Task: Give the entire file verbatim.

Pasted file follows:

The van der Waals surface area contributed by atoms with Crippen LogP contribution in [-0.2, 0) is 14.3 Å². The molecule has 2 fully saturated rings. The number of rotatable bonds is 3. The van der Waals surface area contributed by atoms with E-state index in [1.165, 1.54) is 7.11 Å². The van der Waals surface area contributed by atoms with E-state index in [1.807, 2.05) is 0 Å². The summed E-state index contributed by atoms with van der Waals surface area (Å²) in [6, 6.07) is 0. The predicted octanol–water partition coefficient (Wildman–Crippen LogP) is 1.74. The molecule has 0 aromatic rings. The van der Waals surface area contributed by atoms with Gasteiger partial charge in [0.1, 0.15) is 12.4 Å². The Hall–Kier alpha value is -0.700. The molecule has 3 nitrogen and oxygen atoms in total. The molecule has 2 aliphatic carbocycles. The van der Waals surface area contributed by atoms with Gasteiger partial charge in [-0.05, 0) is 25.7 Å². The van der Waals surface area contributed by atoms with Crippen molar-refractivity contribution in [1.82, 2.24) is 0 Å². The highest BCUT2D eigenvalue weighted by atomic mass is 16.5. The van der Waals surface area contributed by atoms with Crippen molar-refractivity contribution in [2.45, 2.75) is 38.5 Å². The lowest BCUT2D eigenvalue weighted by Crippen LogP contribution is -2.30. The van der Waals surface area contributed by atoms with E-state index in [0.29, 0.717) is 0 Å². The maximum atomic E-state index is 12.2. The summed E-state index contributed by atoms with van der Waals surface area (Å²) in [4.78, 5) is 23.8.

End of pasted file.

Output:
The van der Waals surface area contributed by atoms with Crippen LogP contribution in [-0.2, 0) is 14.3 Å². The molecule has 2 fully saturated rings. The number of rotatable bonds is 3. The van der Waals surface area contributed by atoms with E-state index in [1.165, 1.54) is 7.11 Å². The van der Waals surface area contributed by atoms with E-state index in [1.807, 2.05) is 0 Å². The summed E-state index contributed by atoms with van der Waals surface area (Å²) in [6, 6.07) is 0. The predicted octanol–water partition coefficient (Wildman–Crippen LogP) is 1.74. The molecule has 0 aromatic rings. The van der Waals surface area contributed by atoms with Gasteiger partial charge in [0.1, 0.15) is 12.4 Å². The Hall–Kier alpha value is -0.700. The molecule has 3 nitrogen and oxygen atoms in total. The molecule has 2 aliphatic carbocycles. The van der Waals surface area contributed by atoms with Gasteiger partial charge in [-0.05, 0) is 25.7 Å². The van der Waals surface area contributed by atoms with Crippen molar-refractivity contribution in [1.82, 2.24) is 0 Å². The highest BCUT2D eigenvalue weighted by atomic mass is 16.5. The van der Waals surface area contributed by atoms with Crippen molar-refractivity contribution in [2.45, 2.75) is 38.5 Å². The lowest BCUT2D eigenvalue weighted by Crippen LogP contribution is -2.30. The van der Waals surface area contributed by atoms with E-state index in [0.29, 0.717) is 0 Å². The maximum atomic E-state index is 12.2. The summed E-state index contributed by atoms with van der Waals surface area (Å²) in [4.78, 5) is 23.8.